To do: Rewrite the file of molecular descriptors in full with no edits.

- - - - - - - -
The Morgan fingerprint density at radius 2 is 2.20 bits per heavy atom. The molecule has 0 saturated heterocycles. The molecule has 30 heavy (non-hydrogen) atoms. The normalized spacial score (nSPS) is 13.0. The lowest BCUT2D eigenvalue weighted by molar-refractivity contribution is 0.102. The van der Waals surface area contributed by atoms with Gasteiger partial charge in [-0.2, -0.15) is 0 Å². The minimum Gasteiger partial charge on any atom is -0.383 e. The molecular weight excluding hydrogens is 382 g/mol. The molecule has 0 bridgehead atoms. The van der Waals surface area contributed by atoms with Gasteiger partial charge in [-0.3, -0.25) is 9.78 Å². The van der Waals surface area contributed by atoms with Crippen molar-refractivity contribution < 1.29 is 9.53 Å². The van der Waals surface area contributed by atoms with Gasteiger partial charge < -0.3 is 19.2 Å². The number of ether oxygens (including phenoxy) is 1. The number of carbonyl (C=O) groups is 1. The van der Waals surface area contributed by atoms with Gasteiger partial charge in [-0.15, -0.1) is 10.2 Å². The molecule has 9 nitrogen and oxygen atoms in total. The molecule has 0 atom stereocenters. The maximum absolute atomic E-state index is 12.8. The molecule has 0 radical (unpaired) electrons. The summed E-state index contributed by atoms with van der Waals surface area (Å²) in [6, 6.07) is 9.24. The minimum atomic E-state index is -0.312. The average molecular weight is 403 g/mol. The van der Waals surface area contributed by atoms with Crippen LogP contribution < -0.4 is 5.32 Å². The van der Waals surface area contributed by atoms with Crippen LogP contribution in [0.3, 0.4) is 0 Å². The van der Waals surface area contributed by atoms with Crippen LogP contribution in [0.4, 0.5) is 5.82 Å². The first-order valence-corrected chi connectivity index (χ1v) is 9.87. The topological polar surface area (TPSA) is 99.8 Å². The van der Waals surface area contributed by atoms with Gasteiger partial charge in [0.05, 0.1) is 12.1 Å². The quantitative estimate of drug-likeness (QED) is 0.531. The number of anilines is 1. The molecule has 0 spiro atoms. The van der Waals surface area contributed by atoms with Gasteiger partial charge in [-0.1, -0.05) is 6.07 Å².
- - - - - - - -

The Morgan fingerprint density at radius 2 is 2.20 bits per heavy atom. The molecule has 0 saturated heterocycles. The molecule has 30 heavy (non-hydrogen) atoms. The normalized spacial score (nSPS) is 13.0. The lowest BCUT2D eigenvalue weighted by molar-refractivity contribution is 0.102. The van der Waals surface area contributed by atoms with Gasteiger partial charge in [-0.2, -0.15) is 0 Å². The minimum Gasteiger partial charge on any atom is -0.383 e. The molecular weight excluding hydrogens is 382 g/mol. The molecule has 0 bridgehead atoms. The van der Waals surface area contributed by atoms with Gasteiger partial charge in [-0.3, -0.25) is 9.78 Å². The van der Waals surface area contributed by atoms with Crippen molar-refractivity contribution < 1.29 is 9.53 Å². The van der Waals surface area contributed by atoms with Gasteiger partial charge < -0.3 is 19.2 Å². The number of ether oxygens (including phenoxy) is 1. The number of carbonyl (C=O) groups is 1. The van der Waals surface area contributed by atoms with Gasteiger partial charge in [-0.15, -0.1) is 10.2 Å². The molecule has 9 nitrogen and oxygen atoms in total. The molecule has 0 atom stereocenters. The maximum absolute atomic E-state index is 12.8. The molecule has 0 radical (unpaired) electrons. The summed E-state index contributed by atoms with van der Waals surface area (Å²) in [6, 6.07) is 9.24. The minimum atomic E-state index is -0.312. The average molecular weight is 403 g/mol. The van der Waals surface area contributed by atoms with Crippen LogP contribution < -0.4 is 5.32 Å². The van der Waals surface area contributed by atoms with Crippen LogP contribution in [0.3, 0.4) is 0 Å². The van der Waals surface area contributed by atoms with Crippen LogP contribution in [0.4, 0.5) is 5.82 Å². The first-order valence-corrected chi connectivity index (χ1v) is 9.87. The topological polar surface area (TPSA) is 99.8 Å². The van der Waals surface area contributed by atoms with Gasteiger partial charge in [0.05, 0.1) is 12.1 Å². The quantitative estimate of drug-likeness (QED) is 0.531. The number of anilines is 1. The molecule has 0 spiro atoms. The van der Waals surface area contributed by atoms with Gasteiger partial charge in [-0.1, -0.05) is 6.07 Å².